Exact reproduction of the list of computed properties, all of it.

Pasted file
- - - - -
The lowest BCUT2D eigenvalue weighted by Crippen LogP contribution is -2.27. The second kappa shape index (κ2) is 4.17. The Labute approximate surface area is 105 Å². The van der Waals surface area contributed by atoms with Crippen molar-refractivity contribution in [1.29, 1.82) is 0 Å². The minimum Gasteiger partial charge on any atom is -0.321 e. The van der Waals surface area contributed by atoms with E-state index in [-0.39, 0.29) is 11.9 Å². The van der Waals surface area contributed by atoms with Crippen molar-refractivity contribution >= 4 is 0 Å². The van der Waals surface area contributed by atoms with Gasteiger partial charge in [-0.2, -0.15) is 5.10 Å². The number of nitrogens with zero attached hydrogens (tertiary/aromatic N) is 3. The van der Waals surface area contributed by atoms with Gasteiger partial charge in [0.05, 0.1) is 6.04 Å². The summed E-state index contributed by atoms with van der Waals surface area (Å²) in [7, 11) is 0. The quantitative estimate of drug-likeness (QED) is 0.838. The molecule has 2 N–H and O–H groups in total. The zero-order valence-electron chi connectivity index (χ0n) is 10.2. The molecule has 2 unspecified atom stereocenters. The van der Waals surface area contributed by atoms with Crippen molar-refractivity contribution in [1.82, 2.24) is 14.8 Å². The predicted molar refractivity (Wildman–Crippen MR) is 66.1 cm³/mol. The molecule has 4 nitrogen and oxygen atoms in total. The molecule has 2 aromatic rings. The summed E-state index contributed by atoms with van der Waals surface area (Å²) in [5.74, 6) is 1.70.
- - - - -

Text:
The lowest BCUT2D eigenvalue weighted by Crippen LogP contribution is -2.27. The second kappa shape index (κ2) is 4.17. The Labute approximate surface area is 105 Å². The van der Waals surface area contributed by atoms with Crippen molar-refractivity contribution in [1.29, 1.82) is 0 Å². The minimum Gasteiger partial charge on any atom is -0.321 e. The van der Waals surface area contributed by atoms with E-state index in [-0.39, 0.29) is 11.9 Å². The van der Waals surface area contributed by atoms with Crippen molar-refractivity contribution >= 4 is 0 Å². The van der Waals surface area contributed by atoms with Gasteiger partial charge in [-0.2, -0.15) is 5.10 Å². The number of nitrogens with zero attached hydrogens (tertiary/aromatic N) is 3. The van der Waals surface area contributed by atoms with Gasteiger partial charge in [0.05, 0.1) is 6.04 Å². The summed E-state index contributed by atoms with van der Waals surface area (Å²) in [7, 11) is 0. The quantitative estimate of drug-likeness (QED) is 0.838. The molecule has 2 N–H and O–H groups in total. The zero-order valence-electron chi connectivity index (χ0n) is 10.2. The molecule has 2 unspecified atom stereocenters. The van der Waals surface area contributed by atoms with Crippen molar-refractivity contribution in [1.82, 2.24) is 14.8 Å². The predicted molar refractivity (Wildman–Crippen MR) is 66.1 cm³/mol. The molecule has 4 nitrogen and oxygen atoms in total. The molecule has 2 aromatic rings. The summed E-state index contributed by atoms with van der Waals surface area (Å²) in [5.74, 6) is 1.70.